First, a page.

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16 Mind-Blowing Facts About Money That Will Make Your Jaw Drop

Harriet Tubman will soon replace Andrew Jackson as the face of the $20 bill, becoming the first woman in more than a 100 years and first African American ever to appear on the front of a paper note. But this is far from the first big change our nation currency has seen.


There was once a $100,000 bill

The largest note ever printed was the $100,000 Gold Certificate (printed from December 1934 through January 1935.) They were only used in transactions between Federal Reserve Banks and the U.S. Treasury. (Here are 13 facts about your brain that will blow your mind -- no pun intended.)

istock/Steve Debenport

The grooves on your quarters serve an important purpose

A quarter has 119 grooves around the edge; a dime has 118. The grooves were added to keep people from scraping off the coin faces and selling them as precious metals. Here are some more random trivia facts you'll wish you knew sooner.


The secret service was created to stop counterfeiting

Following the Civil War, between a third and half of all cash in circulation was counterfeit. The U.S. Secret Service was originally created on July 5, 1865 to fight the counterfeiting epidemic. Don't miss these other surprising facts about the Secret Service.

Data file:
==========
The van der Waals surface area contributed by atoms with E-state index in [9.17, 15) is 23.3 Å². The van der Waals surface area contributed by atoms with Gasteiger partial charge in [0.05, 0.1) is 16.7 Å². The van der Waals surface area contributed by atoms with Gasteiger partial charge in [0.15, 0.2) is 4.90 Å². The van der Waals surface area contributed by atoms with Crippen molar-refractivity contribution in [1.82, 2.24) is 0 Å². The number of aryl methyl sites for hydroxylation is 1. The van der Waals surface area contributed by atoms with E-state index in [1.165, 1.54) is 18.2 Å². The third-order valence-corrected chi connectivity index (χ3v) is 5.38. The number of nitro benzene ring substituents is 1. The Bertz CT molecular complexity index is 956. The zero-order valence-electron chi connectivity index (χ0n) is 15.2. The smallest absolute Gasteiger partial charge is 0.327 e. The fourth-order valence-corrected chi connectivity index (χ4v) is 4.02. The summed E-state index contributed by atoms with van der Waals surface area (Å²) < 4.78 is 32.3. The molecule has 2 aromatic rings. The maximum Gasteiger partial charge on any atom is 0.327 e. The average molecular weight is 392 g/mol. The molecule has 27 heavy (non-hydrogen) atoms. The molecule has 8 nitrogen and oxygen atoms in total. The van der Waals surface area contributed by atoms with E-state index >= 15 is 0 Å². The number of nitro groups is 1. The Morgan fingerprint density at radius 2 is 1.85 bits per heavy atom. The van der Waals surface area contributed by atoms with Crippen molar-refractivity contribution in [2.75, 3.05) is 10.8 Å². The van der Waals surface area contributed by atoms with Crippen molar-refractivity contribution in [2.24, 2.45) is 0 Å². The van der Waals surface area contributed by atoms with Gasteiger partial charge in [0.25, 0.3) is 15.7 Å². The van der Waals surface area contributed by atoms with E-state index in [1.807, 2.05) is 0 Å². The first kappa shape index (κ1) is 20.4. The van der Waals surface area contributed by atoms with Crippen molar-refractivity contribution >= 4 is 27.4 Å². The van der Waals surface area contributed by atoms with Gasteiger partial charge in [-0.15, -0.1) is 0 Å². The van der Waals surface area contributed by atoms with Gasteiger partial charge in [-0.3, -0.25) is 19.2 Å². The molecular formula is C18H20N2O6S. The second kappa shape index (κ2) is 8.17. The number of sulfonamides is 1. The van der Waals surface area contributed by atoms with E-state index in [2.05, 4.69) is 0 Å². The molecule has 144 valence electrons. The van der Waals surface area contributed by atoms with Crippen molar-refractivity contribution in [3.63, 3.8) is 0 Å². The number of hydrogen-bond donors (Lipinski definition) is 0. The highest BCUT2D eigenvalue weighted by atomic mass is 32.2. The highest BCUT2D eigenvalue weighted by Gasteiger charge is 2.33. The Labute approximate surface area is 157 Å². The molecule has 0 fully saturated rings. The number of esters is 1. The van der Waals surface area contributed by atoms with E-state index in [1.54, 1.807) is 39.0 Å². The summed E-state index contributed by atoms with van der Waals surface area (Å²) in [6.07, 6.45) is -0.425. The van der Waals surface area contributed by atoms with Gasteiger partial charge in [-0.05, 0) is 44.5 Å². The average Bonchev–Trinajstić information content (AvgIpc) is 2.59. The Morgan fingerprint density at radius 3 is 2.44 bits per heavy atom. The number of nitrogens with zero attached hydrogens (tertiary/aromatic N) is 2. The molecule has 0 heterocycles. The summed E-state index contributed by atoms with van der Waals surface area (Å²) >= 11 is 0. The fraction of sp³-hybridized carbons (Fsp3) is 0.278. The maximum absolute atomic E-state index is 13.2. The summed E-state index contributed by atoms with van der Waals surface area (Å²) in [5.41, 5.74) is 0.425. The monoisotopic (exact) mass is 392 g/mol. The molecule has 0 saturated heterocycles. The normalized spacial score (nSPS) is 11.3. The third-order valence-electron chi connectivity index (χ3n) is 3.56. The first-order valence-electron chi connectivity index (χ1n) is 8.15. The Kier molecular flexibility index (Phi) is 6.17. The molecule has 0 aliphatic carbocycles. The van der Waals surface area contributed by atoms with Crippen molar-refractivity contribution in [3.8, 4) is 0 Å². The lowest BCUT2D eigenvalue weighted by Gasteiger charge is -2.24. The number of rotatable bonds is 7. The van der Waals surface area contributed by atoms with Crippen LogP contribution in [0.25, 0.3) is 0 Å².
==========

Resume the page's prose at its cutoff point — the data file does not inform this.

A carolina farm boy funded the country for 25 years

The first U.S. gold rush started in North Carolina in 1803, when 12-year-old Conrad Reed found a 17-pound gold nugget on his father's farm. It supplied all the gold for the nation's mints until 1829.

istock/Jerry Moorman

The tech boom is NOTHING compared to the Gold Rush

Thanks to the tech boom, rent and grocery bills in San Francisco have rocketed 21 percent above the national average—but that’s nothing compared to the Gold Rush. In the 1850s, a dozen eggs could cost you the equivalent of $90 in today’s money, a pick axe the equivalent of $1,500, and a hotel room upwards $300,000 a month. Just goes to show: If there’s a gold rush, sell pickaxes. And check out this list of incredibly random facts about everything -- literally.

istock/Catherine Lane

There are 293 ways to make change for a dollar

Need to keep someone busy for a long time? There are 293 ways to make change for a dollar. Challenge them to find them all. These are 15 facts about America that your U.S. History teacher neglected to tell you.

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